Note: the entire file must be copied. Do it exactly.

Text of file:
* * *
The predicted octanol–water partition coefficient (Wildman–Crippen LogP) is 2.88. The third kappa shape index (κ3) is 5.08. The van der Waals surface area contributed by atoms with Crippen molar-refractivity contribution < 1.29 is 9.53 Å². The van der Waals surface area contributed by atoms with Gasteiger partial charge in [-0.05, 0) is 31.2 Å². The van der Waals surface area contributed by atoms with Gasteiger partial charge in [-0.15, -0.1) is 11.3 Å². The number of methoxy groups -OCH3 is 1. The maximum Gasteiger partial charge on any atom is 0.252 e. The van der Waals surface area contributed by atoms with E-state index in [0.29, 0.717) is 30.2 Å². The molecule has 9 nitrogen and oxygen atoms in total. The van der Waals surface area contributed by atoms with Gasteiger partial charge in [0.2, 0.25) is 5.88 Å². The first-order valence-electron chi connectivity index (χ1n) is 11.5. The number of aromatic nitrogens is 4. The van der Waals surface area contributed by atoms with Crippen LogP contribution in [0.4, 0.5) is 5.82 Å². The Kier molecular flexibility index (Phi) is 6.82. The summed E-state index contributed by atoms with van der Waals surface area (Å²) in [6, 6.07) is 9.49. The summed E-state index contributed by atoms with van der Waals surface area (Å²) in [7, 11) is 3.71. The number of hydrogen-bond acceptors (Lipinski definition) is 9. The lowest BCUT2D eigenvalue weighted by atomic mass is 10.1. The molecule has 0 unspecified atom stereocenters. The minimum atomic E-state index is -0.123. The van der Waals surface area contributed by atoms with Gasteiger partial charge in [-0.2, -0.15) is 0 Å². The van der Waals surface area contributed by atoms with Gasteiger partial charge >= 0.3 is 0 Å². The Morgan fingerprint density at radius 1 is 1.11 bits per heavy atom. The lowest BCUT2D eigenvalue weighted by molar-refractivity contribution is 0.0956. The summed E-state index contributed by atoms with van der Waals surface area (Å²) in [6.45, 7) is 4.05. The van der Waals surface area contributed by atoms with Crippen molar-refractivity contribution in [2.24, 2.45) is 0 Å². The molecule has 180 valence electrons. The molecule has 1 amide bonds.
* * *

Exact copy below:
The predicted octanol–water partition coefficient (Wildman–Crippen LogP) is 2.88. The third kappa shape index (κ3) is 5.08. The van der Waals surface area contributed by atoms with Crippen molar-refractivity contribution < 1.29 is 9.53 Å². The van der Waals surface area contributed by atoms with Gasteiger partial charge in [-0.05, 0) is 31.2 Å². The van der Waals surface area contributed by atoms with Gasteiger partial charge in [-0.15, -0.1) is 11.3 Å². The number of methoxy groups -OCH3 is 1. The maximum Gasteiger partial charge on any atom is 0.252 e. The van der Waals surface area contributed by atoms with E-state index in [0.29, 0.717) is 30.2 Å². The molecule has 9 nitrogen and oxygen atoms in total. The van der Waals surface area contributed by atoms with Gasteiger partial charge in [0.2, 0.25) is 5.88 Å². The first-order valence-electron chi connectivity index (χ1n) is 11.5. The number of aromatic nitrogens is 4. The van der Waals surface area contributed by atoms with Crippen LogP contribution in [0.4, 0.5) is 5.82 Å². The Kier molecular flexibility index (Phi) is 6.82. The summed E-state index contributed by atoms with van der Waals surface area (Å²) in [6, 6.07) is 9.49. The summed E-state index contributed by atoms with van der Waals surface area (Å²) in [7, 11) is 3.71. The number of hydrogen-bond acceptors (Lipinski definition) is 9. The lowest BCUT2D eigenvalue weighted by atomic mass is 10.1. The molecule has 0 unspecified atom stereocenters. The minimum atomic E-state index is -0.123. The van der Waals surface area contributed by atoms with Gasteiger partial charge in [-0.2, -0.15) is 0 Å². The van der Waals surface area contributed by atoms with Gasteiger partial charge >= 0.3 is 0 Å². The Morgan fingerprint density at radius 1 is 1.11 bits per heavy atom. The lowest BCUT2D eigenvalue weighted by molar-refractivity contribution is 0.0956. The summed E-state index contributed by atoms with van der Waals surface area (Å²) in [6.45, 7) is 4.05. The van der Waals surface area contributed by atoms with Crippen molar-refractivity contribution in [2.24, 2.45) is 0 Å². The molecule has 180 valence electrons. The molecule has 1 amide bonds.